Hepatitis B is spread primarily by unprotected sex with an infected person. But, it can also be spread by sharing needles, open wounds, sharing personal hygiene supplies like razors or toothbrushes, and from pregnant mothers to babies during birth.


Hepatitis C is spread primarily through sharing injection needles and from pregnant mothers to babies during birth. Although it's uncommon, HCV can be spread through sex with an infected person, sharing personal hygiene products, and tattoo parlors that don't follow good hygiene practices.


How can I get treated?


Hepatitis B can be prevented with a vaccine. The CDC recommends that sexually active adults should get an HBV vaccine. If you've had unprotected sex within the last 24 hours, you can still receive the HBV vaccine to prevent infection. However, once you have a confirmed infection, there is no cure although you may recover and clear the infection on your own. People with chronic infections need specialized care. It is also possible for HBV infections to come back after you think they have cleared. This is called HBV reactivation and can be very serious resulting in death.


There is currently no vaccine for hepatitis C. There is also no treatment available for acute infections. However, new therapies are available for treatment of chronic HCV infections. Over 90% of people infected with HCV can be cured with specialized treatment.


What happens if I do not get treated?


Without treatment, HBV infections will probably get better and go away on their own. But, for people who get chronic infections, they may develop serious complications including cirrhosis and liver cancer and may die as a result of the infection. In 2016, 3,218 cases of HBV were reported to the CDC. The same year, 1,698 death certificates listed HBV as a cause of death.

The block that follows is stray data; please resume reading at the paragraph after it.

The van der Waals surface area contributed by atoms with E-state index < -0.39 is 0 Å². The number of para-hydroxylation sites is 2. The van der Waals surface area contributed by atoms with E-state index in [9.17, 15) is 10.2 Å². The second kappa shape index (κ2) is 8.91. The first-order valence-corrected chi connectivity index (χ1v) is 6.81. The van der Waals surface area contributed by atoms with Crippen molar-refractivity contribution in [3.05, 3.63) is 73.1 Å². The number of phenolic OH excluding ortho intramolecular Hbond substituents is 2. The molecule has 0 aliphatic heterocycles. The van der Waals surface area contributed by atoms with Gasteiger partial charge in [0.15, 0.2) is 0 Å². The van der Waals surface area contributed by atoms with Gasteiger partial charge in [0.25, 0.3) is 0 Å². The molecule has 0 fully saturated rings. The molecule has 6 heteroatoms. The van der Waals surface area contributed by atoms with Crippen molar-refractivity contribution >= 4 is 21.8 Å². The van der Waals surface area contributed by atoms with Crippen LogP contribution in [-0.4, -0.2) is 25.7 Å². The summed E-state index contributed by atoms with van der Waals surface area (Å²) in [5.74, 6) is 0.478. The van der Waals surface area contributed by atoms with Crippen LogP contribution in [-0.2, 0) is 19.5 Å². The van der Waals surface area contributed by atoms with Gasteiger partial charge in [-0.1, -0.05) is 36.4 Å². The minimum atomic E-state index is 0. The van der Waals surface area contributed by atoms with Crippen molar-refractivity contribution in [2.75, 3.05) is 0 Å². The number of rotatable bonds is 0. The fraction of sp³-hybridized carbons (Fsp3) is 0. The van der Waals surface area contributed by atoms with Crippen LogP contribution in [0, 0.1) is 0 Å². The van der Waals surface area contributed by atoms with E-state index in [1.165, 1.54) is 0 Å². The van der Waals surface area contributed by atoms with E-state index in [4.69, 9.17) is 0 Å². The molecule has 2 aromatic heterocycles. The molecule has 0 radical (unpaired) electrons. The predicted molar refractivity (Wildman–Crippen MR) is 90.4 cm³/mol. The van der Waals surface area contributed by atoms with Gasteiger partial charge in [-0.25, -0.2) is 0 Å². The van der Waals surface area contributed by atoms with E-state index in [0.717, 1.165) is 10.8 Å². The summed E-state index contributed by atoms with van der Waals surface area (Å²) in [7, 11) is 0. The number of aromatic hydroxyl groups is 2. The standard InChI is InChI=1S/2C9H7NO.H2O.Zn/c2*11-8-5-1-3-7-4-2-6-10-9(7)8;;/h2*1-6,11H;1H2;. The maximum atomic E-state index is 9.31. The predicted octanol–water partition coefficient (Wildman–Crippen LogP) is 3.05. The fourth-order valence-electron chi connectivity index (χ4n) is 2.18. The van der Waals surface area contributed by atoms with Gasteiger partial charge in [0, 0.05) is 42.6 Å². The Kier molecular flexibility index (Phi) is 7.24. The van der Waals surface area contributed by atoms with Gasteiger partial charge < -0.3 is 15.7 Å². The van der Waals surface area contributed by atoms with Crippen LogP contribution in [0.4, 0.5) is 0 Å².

Without treatment, HCV infections may lead to serious complications including cirrhosis and liver cancer and may lead to death. In 2016, 2,967 new cases of HCV were reported to the CDC. The same year, 18,153 death certificates listed HCV infection as a cause of death.


What if I am pregnant?


The CDC recommends that all women get tested for HBV early during every pregnancy. If you tested negative during your last pregnancy, it is important to get tested again during your current pregnancy.


HBV infections during pregnancy should be taken seriously. About 40% of infants born to HBV-infected mothers will develop chronic HBV infections themselves which may lead to early death. It is important for pregnant mothers to be screened for HBV early in their pregnancy. It is also possible to get on a medication which will greatly reduce the risk of spreading HBV from mother to baby. After birth, newborns should also receive specialized treatment for HBV to prevent infection if their mother has tested positive for HBV.


HCV infections during pregnancy may also result in spreading the HCV infection to the baby. There is currently no recommended treatment to prevent the spread of HCV during pregnancy or cure for children under 12. However, it is still important to talk to your doctor about your HCV infection if you are pregnant since your baby may need critical treatment shortly after birth.